As part of Privacy Week the New Zealand Bankers’ Association is reminding people how to keep their banking safe from financial crime.
“Banks take their customers’ privacy and confidentiality very seriously by protecting their systems and customer information. We all have a role to play in keeping our money safe from fraudsters,” says New Zealand Bankers’ Association chief executive Karen Scott-Howman.
“Fraudsters are always looking for new ways to steal our money. They use a range of ways to trick people into handing over personal information, usually by phone or email. Once they have that information, such as your account number, log-in details, or password, they can access your identity and your money.
“Your bank will never ask you for your PINs and passwords. Anyone who asks for these will in all likelihood be trying to scam you.
“Scammers often pretend to be your bank, a government agent, a retailer or someone you trust.”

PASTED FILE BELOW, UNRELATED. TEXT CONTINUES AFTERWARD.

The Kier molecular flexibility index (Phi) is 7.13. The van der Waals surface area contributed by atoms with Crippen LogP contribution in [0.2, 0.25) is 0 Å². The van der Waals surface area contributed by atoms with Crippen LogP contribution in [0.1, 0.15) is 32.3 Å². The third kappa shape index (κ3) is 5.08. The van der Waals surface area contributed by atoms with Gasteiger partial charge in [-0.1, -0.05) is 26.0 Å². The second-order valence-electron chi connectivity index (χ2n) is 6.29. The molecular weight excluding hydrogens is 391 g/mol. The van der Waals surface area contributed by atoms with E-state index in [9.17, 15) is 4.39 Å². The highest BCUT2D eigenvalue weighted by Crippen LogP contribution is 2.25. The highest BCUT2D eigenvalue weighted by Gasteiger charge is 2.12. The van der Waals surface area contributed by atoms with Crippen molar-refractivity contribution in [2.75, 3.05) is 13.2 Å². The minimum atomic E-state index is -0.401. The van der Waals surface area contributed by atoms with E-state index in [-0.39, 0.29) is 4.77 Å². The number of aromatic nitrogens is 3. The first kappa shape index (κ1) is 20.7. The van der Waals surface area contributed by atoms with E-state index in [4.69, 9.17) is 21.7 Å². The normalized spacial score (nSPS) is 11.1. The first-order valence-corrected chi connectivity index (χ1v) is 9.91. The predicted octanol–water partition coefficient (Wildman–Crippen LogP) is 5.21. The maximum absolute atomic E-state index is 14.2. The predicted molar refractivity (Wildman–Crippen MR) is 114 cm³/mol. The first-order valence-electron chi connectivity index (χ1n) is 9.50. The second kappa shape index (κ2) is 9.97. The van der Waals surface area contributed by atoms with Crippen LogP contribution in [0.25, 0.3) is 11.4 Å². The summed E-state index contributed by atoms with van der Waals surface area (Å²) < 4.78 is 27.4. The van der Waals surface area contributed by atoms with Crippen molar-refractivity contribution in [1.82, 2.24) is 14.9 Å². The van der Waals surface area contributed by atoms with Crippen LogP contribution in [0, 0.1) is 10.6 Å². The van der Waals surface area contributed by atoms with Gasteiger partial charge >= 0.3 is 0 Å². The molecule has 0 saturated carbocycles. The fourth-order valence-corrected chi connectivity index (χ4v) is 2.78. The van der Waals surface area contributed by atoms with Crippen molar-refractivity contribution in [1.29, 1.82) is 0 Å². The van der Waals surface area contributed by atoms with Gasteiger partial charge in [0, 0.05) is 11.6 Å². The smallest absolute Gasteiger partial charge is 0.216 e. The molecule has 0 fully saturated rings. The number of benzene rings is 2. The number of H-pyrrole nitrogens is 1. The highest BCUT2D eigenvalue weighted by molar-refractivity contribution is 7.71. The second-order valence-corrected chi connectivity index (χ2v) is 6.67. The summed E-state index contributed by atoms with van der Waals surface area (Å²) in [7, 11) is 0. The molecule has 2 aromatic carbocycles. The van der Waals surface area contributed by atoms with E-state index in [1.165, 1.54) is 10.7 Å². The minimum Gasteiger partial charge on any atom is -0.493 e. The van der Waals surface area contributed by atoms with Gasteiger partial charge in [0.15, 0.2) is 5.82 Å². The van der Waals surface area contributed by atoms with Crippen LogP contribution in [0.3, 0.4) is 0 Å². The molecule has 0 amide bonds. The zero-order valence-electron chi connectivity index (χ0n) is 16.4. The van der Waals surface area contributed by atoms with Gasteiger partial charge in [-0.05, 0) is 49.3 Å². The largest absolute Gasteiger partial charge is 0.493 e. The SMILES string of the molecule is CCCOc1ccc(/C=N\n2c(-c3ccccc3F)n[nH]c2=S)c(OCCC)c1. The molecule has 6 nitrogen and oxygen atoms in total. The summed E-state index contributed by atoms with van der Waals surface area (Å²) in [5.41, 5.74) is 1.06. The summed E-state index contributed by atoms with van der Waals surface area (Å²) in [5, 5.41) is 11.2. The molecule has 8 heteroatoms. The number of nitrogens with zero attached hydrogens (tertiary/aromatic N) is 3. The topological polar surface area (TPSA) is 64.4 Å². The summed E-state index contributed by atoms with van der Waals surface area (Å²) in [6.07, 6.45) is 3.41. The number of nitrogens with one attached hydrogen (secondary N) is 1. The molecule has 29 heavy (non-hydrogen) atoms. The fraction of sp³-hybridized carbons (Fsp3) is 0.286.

How to avoid these scams:
- Don’t give out account details over the phone unless you made the call and you trust that the number you called is genuine.
- Don’t reply to, click on any links, or open any files in spam emails. Don’t call any numbers in spam emails.
- Cover up your PIN when entering it at an ATM or payment terminal.
Spam emails are often disguised to look legitimate. If it doesn’t seem right, take care and double check first before handing over personal information. It’s always a good idea to check the email address against one you know to be legitimate.
“If you are the genuine victim of fraud it’s good to know that your bank will stand by you and reimburse any losses. That promise doesn’t override your responsibility to protect access to your bank accounts,” Scott-Howman says.
If you think you’ve been taken in by a banking scam you should contact your bank immediately.
Privacy Week runs from 8 to 12 May. The theme this year is “Trust and Transparency”.